From cohesion policy to financial equalisation? : lessons from Germany for ways of reducing regional disparaties in the European Union
thesisposted on 15.12.2014, 10:41 by Hans W. Mackenstein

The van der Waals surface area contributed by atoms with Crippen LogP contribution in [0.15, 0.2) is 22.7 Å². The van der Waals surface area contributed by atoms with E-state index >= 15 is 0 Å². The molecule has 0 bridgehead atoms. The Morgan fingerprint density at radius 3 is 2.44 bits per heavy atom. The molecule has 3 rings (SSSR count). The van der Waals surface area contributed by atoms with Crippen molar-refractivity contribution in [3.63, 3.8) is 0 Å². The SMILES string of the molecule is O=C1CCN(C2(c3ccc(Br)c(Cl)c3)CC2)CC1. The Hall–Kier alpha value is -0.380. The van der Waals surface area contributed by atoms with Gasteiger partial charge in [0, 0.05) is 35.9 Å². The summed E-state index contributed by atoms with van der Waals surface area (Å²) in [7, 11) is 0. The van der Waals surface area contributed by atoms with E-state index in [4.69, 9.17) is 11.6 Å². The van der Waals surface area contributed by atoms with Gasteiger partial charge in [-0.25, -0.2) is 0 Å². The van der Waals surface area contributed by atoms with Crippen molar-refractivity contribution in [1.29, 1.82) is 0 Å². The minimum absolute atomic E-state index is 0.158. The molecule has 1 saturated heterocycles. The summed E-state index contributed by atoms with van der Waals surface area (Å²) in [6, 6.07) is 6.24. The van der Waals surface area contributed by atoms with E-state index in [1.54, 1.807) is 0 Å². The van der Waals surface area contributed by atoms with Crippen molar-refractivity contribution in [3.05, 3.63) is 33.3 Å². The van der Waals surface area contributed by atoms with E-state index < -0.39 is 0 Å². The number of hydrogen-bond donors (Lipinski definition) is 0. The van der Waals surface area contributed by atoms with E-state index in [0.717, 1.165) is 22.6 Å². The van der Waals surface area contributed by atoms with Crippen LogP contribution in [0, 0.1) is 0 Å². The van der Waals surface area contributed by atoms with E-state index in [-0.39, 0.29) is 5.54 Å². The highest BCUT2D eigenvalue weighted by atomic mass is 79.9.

Since the late 1980s, the European Communities have seen rapid developments towards economic and political integration. This thesis argues that the institutions and decision-making structures of the European Communities resemble those of a union of states at an early stage of federal integration. However, as an entity with more than one level of government, the Communities are subject to the main objective of federalism: how to simultaneously achieve the contradictory aims of unity and diversity. At the heart of this conflict lies the issue of regional disparities and to what extent within a federal framework such disparities should be reduced.;To answer this question, the thesis undertakes a comparison of the European Communities with a federal entity of similar character, yet one at the opposite end of the process of integration: the Federal Republic of Germany. As a highly integrated federation within which the centre and the constituent units co-operate strongly with one another, the Federal Republic of Germany provides a good example of how authority may be shared and divided between the Community level and the Member States in future. The degree to which a federal union is politically integrated has a direct effect on the quality of its redistributive policies, and on who will be responsible for those policies.;If the European Union is indeed heading towards more integration, it may one day decide to compensate for more general political unity by shifting responsibility for regional redistribution back to its constituent units. This would mean the adoption of a horizontal financial equalisation scheme amongst the Member States instead of a centrally organised cohesion policy. However, the main lesson from Germany is that financial equalisation does not reduce regional disparities, and that the EU has already found, in the form of the Cohesion Fund, a preferable approach.